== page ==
clock menu more-arrow no yes

Filed under:

CFB Explainer: Seven Men On the Line of Scrimmage

New, 10 comments

From a reader: "What's the purpose of the 6-7 men on the line of scrimmage rule?  What exactly is the rule?  Often the linemen are lined up slightly off the ball, but they're considered on the LOS."
- - -

The basis for the seven-man rule (it is always seven men on the line of scrimmage for the offense and field goal/PAT/punting units, in all circumstances, never six or eight men) is so ingrained in modern strategy that it's barely mentioned, even though it's at the heart of every system, formation and non-trick play devised for the last hundred years. A lot of fans probably don't understand what makes an "illegal formation" illegal, or why it's illegal to begin with.


Beware the killer wedge.
- - -
The reason: death. Or something like that, according to the turn-of-the-century prohibitionists who attacked football in the same vein as poverty and alcohol. Most teams by 1889 (the year after the rugby-influenced rule restricting any teammate from running in front of the ballcarrier was rescinded) used some variation of the slow-moving "V wedge" on kickoffs, which functioned something like a World War I trench attack looking for a breakthrough in opposing defensive lines. Kick returns still employ the wedge concept, but the really dangerous innovation was Harvard coach Lorin E. Deland's "fling wedge," described thusly in a game against Yale in 1892:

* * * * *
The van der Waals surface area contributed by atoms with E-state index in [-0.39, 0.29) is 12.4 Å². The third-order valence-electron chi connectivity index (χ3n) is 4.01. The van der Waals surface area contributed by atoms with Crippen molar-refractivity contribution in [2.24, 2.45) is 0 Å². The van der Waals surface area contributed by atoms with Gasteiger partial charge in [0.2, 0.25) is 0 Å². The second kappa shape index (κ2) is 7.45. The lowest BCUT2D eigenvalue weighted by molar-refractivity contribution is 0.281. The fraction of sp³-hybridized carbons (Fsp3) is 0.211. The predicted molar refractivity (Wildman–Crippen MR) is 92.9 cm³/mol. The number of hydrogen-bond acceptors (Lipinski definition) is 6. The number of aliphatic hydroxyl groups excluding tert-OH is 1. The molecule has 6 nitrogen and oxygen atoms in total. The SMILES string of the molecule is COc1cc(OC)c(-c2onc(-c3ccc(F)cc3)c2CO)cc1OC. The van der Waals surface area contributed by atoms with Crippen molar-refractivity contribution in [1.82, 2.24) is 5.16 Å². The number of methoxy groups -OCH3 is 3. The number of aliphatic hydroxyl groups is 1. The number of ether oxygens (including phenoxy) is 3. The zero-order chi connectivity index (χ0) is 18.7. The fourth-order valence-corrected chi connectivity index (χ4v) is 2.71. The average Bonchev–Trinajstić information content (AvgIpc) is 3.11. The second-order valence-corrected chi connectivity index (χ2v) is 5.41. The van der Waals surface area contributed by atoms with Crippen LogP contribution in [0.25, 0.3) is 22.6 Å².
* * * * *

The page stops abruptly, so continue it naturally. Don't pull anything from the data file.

Deland divided Harvard's players into two groups of five men each at opposite sidelines. Before the ball was even in play team captain Bernie Trafford signaled the two groups. Each unit sprang forward, at first striding in unison, then sprinting obliquely toward the center of the field. Simultaneously, spectators leapt to their feet gasping.

Restricted by the rules, Yale's front line nervously held its position.

After amassing twenty yards at full velocity, the "flyers" fused at mid-field, forming a massive human arrow. Just then, Trafford pitched the ball back to his speedy halfback, Charlie Brewer. At that moment, one group of players executed a quarter turn, focusing the entire wedge toward Yale's right flank. Now both sides of the flying wedge pierced ahead at breakneck speed, attacking Yale's front line with great momentum. Brewer scampered behind the punishing wall, while Yale's brave defenders threw themselves into its dreadful path.
- - -

The flying wedge and other "mass" formations were specifically outlawed in 1894 by restrincting the number of men who could go in motion before the snap to three, but under the new scrimmage system, coaches used the same concept to pull their linemen into the backfield to allow a running start, send backs in motion before the snap, and still achieve momentum toward the line. The most effective way for the defense to "bust the wedge" of oncoming blockers was the bloody business of hurling itself at their knees. The subsequent carnage (and, it should be noted, the regular cheap shots and fist fights accompanying it, which had nothing to do with rules and everything to do with pure, seething hate) was enough to force Teddy Roosevelt to threaten to outlaw the entire sport in 1905, with the result of introducing helmets, knee pads, the forward pass and, in 1910, a rule mandating seven men on the line of scrimmage and restricting motion to keep the offense from gaining momentum toward the line.